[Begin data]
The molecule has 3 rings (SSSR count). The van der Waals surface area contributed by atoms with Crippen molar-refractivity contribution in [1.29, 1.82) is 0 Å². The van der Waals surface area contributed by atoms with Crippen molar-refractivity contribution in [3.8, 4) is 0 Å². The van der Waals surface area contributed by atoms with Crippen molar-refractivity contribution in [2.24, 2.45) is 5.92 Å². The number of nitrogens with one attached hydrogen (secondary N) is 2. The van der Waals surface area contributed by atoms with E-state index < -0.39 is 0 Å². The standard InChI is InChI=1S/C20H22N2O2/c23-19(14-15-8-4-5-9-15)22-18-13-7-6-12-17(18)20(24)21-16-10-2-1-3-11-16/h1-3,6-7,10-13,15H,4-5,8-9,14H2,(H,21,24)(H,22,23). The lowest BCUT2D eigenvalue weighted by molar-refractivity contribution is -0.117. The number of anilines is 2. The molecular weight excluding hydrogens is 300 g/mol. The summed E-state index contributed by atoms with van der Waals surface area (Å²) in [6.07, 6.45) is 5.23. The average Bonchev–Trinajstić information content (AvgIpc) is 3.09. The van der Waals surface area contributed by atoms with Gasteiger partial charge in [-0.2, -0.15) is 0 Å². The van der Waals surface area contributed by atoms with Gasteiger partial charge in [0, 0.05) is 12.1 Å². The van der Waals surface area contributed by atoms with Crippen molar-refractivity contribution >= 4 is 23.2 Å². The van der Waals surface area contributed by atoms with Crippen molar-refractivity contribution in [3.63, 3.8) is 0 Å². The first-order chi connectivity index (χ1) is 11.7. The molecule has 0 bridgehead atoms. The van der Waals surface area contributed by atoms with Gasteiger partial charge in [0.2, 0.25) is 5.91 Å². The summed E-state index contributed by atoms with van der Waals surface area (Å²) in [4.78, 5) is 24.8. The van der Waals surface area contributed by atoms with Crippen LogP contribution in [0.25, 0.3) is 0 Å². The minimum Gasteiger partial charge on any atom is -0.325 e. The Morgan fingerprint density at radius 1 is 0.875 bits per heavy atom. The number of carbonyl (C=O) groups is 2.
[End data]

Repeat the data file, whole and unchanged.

The molecule has 3 rings (SSSR count). The van der Waals surface area contributed by atoms with Crippen molar-refractivity contribution in [1.29, 1.82) is 0 Å². The van der Waals surface area contributed by atoms with Crippen molar-refractivity contribution in [3.8, 4) is 0 Å². The van der Waals surface area contributed by atoms with Crippen molar-refractivity contribution in [2.24, 2.45) is 5.92 Å². The number of nitrogens with one attached hydrogen (secondary N) is 2. The van der Waals surface area contributed by atoms with E-state index < -0.39 is 0 Å². The standard InChI is InChI=1S/C20H22N2O2/c23-19(14-15-8-4-5-9-15)22-18-13-7-6-12-17(18)20(24)21-16-10-2-1-3-11-16/h1-3,6-7,10-13,15H,4-5,8-9,14H2,(H,21,24)(H,22,23). The lowest BCUT2D eigenvalue weighted by molar-refractivity contribution is -0.117. The number of anilines is 2. The molecular weight excluding hydrogens is 300 g/mol. The summed E-state index contributed by atoms with van der Waals surface area (Å²) in [6.07, 6.45) is 5.23. The average Bonchev–Trinajstić information content (AvgIpc) is 3.09. The van der Waals surface area contributed by atoms with Gasteiger partial charge in [-0.2, -0.15) is 0 Å². The van der Waals surface area contributed by atoms with Gasteiger partial charge in [0, 0.05) is 12.1 Å². The van der Waals surface area contributed by atoms with Crippen molar-refractivity contribution >= 4 is 23.2 Å². The van der Waals surface area contributed by atoms with Crippen molar-refractivity contribution in [3.63, 3.8) is 0 Å². The first-order chi connectivity index (χ1) is 11.7. The molecule has 0 bridgehead atoms. The van der Waals surface area contributed by atoms with Gasteiger partial charge in [0.2, 0.25) is 5.91 Å². The summed E-state index contributed by atoms with van der Waals surface area (Å²) in [4.78, 5) is 24.8. The van der Waals surface area contributed by atoms with Crippen LogP contribution in [0.25, 0.3) is 0 Å². The minimum Gasteiger partial charge on any atom is -0.325 e. The Morgan fingerprint density at radius 1 is 0.875 bits per heavy atom. The number of carbonyl (C=O) groups is 2.